This week’s on Canada’s Craft Beer we're excited to introduce our newest craft beer contributor, Todd Beal. Todd will be coving that craft beer scene in Atlantic Canada, featuring some of the great beers and breweries coming out of NS, NB, NL and PEI. Welcome aboard Todd!
In Atlantic Canada winter brings rain, snow, wind, long nights and freezing cold. It also brings some of my most favorite beers of the year, darker, full-flavoured, a little higher in alcohol and delicious. In other words perfect beers to sip during those long nights.
My favorite, a Russian Imperial Stout (RIS), is a beer that was born of commerce and adaption. In the late 1700's, on the heels of a successful pale ale export market to the far east, British brewers capitalized on Baltic trade routes by exporting porters and their offshoot, stouts. The stouts needed to be made stronger and more aggressively hopped to survive the transit creating this new style . The history is a little murky but the story goes that Peter the Great enjoyed porters from visiting England and insisted on its import. The royal court preferred the darker beers, including Peter's wife, Catherine.
My second winter seasonal is a spruce beer, purported to be North America's oldest beer style. There is a long history of adding spruce to ship's beer to infuse vitamin C to ward off scurvy. Later, as the main ingredient, spruce beer was brewed by boiling spruce and fir tips and then adding molasses to serves the troops in Halifax.
These two wintertime treats are made by two of Nova Scotia's best known craft breweries, Propeller and Garrison, that coincidentally both opened in 1997.
PROPELLER BREWING REVOLUTION RUSSIAN IMPERIAL STOUT
8.0% ABV | 60 IBU | Available: NS, NB (Feb 2015)
The Russian Imperial Stout first appeared in 2006 and has been very successful for Propeller. It is currently available in 500 ml bottles, growlers and draught in Nova Scotia and next month will appear in New Brunswick. The brewer also tells me they have applied for listing with the LCBO next winter, fingers crossed. It is also an award winner from last fall, winning the gold medal for Strong Stout and Porter at the Atlantic Canada Beer Awards.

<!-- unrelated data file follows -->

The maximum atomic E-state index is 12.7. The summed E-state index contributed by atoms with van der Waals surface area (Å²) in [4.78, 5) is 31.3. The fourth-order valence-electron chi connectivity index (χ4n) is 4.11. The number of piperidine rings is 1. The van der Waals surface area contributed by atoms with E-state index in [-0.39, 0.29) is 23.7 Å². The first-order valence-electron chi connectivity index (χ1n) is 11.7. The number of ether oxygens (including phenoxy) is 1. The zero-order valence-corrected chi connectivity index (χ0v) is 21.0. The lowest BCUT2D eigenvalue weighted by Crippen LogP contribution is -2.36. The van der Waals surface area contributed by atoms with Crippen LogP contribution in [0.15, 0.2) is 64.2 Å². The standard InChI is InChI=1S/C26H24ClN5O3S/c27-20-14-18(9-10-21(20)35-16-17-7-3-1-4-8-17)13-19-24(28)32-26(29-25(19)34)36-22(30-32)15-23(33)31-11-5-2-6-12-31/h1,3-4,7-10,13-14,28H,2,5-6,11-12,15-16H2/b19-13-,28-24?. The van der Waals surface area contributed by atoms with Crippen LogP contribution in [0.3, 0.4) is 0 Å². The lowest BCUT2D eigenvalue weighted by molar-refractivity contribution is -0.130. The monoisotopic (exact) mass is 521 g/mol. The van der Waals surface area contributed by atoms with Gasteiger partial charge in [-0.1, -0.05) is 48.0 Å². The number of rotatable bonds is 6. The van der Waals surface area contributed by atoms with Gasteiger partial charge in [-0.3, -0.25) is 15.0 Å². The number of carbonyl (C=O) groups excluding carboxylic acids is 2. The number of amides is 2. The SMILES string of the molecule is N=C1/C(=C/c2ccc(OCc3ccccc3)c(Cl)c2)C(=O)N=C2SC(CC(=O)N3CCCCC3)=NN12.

Revolution pours black into the glass with a creamy tan head that dissipates quickly. It has a delicious chocolate and roasted malt aroma. Its flavour is rich chocolate, coffee with a long lingering bitterness. The brewers recommend drinking Revolution between 10 and 16 degrees Celsius to fully experience the flavors this beer imparts.
GARRISON BREWING SPRUCE BEER
7.5% ABV | 35 IBU | Available: NS, NB, PE, MB, AB
Every autumn, to much fanfare on social media, a large crew, including Garrison Brewing owner Brian Titus and on down the ranks, head north to Meander River Farms in Ashdale Nova Scotia to harvest fresh spruce and fir boughs. Add these with a health amount of molasses and dates along with the malts and hops and you have the ingredients of this popular unique brew.
This beer pours very dark amber with a light brown head with the aroma an unmistakeable molasses, spruce and fruit. The taste has a whole lot going on, first off is molasses and some pinyness followed by slight bitterness. It is very well balanced and at 7.5% quite warming. I would as with the last beer let it warm a little to experience all the flavours. My experience with people who have tried spruce beer isthat you love it or hate it. If you love it, grab a few bottles as it is a limited offering. And if you hate it, Garrison has a great recipe for cooking beaver in spruce beer you could try!
Todd Beal follows the craft beer scene closely in the Canadian Maritimes and reports on it weekly on his blog, Maritime Beer Report. He is asked to comment frequently on television, newspapers and magazines as a craft beer expert. He can be heard Friday afternoons on News 95.7 commenting on beer. Visit his blog and follow him on twitter @MaritimeBeerRpt